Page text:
LEGAL EAGLE: Looking at the circumstances involving deprivation of liberty
What is deprivation of liberty? Many health and welfare applications in the Court of Protection relate to challenges against authorisations of Deprivation of Liberty, also known as s21A appeals.
Deprivation of Liberty Safeguards (DoLs) are in place to ensure people who lack capacity to consent to their care arrangements in a care home or hospital, for example people with dementia, or Alzheimer’s, are
protected if those arrangements deprive them of their liberty.
Arrangements are assessed to check they are necessary and in the person’s best interests. The Local Authority will carry out a number of assessments before implementing an authorisation of a deprivation of liberty.
This includes mental capacity assessments, best interest assessments and seeking the views of others such as family members or social workers involved. The assessment involves at least two independent assessors who must have training for their role, and they will stop the DoL being authorised if they do not think the necessary conditions are met.
An authorisation of a deprivation of liberty must only be used where absolutely necessary due to the restrictions it places on an individual’s freedom and it must be the least restrictive option available to ensure
the individual’s care needs are met.
How to challenge the deprivation of liberty: The Local Authority has an obligation to ensure that those subject to a DoLS authorisation have the right to challenge it before the Court of Protection. For example, if the person subject to the DoLS authorisation objects to the DoL by verbal objections or actions to indicate an objection, an application to the Court of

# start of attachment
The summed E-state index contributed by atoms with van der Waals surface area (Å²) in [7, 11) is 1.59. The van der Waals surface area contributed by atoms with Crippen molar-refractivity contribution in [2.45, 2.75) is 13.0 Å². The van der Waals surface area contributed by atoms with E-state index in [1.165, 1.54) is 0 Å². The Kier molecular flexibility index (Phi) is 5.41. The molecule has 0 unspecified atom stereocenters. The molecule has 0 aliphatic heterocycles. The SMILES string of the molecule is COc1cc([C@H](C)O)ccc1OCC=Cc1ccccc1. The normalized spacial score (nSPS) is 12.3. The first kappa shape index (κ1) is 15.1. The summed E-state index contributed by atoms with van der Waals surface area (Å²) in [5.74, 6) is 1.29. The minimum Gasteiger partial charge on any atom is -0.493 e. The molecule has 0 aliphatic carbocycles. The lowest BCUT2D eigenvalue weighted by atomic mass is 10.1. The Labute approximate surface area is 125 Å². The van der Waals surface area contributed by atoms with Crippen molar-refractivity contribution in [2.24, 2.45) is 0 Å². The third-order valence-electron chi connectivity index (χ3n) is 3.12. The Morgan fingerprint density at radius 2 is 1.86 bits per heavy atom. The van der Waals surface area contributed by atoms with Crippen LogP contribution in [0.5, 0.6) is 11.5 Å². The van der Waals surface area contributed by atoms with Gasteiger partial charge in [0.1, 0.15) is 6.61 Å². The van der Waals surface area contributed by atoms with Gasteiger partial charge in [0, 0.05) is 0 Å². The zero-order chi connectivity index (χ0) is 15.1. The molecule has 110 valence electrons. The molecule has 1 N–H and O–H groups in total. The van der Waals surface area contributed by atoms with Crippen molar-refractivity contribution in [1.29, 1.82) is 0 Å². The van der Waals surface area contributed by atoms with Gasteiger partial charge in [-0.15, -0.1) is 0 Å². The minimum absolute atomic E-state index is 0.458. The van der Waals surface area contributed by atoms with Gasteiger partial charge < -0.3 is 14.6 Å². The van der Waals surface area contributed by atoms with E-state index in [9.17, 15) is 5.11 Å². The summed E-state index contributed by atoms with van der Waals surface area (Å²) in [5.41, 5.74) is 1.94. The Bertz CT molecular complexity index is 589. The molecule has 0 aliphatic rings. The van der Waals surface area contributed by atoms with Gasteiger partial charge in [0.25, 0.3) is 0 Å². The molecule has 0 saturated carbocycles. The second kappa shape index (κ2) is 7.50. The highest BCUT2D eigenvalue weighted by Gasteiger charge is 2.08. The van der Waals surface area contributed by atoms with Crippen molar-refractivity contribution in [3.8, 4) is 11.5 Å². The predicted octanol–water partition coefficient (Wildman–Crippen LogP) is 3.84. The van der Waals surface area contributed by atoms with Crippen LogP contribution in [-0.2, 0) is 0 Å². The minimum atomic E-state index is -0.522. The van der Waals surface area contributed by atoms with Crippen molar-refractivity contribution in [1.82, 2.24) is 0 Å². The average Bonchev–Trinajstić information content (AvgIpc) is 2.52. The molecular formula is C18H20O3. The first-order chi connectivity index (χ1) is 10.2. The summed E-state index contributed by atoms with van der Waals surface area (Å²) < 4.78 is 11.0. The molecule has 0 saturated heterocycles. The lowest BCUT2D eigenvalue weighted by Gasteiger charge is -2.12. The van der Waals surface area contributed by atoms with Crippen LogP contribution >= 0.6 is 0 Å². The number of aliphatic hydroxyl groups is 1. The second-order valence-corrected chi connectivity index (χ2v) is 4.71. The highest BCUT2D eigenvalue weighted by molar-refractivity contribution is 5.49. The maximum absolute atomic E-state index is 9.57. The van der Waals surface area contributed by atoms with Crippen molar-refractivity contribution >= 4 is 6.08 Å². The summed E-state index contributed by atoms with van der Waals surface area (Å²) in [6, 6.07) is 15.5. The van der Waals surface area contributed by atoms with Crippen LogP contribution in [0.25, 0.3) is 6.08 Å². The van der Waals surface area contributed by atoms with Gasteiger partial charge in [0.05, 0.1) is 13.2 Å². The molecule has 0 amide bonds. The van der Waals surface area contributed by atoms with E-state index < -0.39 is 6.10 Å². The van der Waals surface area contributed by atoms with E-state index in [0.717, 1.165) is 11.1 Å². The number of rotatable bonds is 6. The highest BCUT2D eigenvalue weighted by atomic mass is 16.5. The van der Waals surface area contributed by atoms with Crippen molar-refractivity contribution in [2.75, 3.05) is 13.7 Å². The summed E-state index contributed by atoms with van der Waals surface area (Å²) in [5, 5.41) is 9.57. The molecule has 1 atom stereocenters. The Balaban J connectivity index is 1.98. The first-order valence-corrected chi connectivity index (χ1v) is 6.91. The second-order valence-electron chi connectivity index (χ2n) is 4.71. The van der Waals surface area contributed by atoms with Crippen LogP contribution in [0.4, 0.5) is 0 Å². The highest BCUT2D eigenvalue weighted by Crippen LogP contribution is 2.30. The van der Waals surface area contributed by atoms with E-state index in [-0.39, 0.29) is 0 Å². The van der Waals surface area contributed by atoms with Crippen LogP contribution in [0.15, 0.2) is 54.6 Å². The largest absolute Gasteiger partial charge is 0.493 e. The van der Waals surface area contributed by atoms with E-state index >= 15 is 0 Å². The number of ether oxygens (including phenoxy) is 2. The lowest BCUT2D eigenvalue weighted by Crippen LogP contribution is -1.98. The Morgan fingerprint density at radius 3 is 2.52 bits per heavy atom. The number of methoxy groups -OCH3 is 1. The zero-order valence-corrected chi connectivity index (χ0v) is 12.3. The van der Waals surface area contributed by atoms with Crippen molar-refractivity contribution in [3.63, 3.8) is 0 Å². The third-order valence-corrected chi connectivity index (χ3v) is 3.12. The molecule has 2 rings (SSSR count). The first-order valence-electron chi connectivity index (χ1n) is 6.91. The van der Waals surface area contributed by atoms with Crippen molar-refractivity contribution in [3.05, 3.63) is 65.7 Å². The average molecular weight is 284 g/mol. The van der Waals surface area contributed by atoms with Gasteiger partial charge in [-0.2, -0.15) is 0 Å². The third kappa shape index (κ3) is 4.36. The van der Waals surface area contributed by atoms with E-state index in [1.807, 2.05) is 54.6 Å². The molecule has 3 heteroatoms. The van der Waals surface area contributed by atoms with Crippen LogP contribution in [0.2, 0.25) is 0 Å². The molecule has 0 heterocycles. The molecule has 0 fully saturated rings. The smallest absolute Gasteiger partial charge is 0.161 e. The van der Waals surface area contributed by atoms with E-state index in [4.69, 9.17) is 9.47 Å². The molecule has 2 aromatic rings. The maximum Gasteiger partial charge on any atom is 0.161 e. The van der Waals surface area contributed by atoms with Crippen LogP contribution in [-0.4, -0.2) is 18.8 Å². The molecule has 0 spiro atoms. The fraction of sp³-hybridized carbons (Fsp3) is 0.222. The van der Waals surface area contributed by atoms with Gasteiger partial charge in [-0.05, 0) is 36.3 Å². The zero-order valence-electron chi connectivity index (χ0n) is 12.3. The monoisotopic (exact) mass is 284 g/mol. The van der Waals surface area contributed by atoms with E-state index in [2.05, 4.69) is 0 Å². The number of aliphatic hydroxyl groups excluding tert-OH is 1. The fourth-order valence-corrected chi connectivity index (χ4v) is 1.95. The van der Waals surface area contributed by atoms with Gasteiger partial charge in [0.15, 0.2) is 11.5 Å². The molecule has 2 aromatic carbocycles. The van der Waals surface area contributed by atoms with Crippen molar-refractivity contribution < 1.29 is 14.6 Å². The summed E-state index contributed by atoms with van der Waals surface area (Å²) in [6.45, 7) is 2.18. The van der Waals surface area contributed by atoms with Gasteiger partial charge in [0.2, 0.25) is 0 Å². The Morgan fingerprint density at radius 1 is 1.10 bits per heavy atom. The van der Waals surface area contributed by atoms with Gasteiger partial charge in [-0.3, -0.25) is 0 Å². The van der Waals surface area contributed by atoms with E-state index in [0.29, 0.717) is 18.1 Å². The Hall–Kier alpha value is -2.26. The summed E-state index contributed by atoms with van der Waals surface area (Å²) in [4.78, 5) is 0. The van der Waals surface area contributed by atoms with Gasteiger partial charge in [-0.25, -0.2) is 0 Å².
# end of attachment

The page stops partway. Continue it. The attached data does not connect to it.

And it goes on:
Protection might be made.
The person in the care home or hospital and their Relevant Person’s Representative (RPR) have a right to bring such an application. An RPR is appointed when the DoLS is implemented and can be for example family
members or a paid advocate. The RPR should assess the individual’s views and wishes, and if they are objecting to their deprivation of liberty the RPR should bring a challenge to the Court of Protection on their behalf, with the assistance of a solicitor if felt necessary.
What does the challenge mean?
Once an application has been brought to the Court of Protection, the Court will look at the evidence (i.e., risks of remaining at current placement and any alternative care provisions identified) and make a decision as to whether the placement is in the individual’s best interests. It is vital to ensure that other less restrictive alternative accommodation/care options have been considered and that the current care regime is the least
restrictive option in all the circumstances.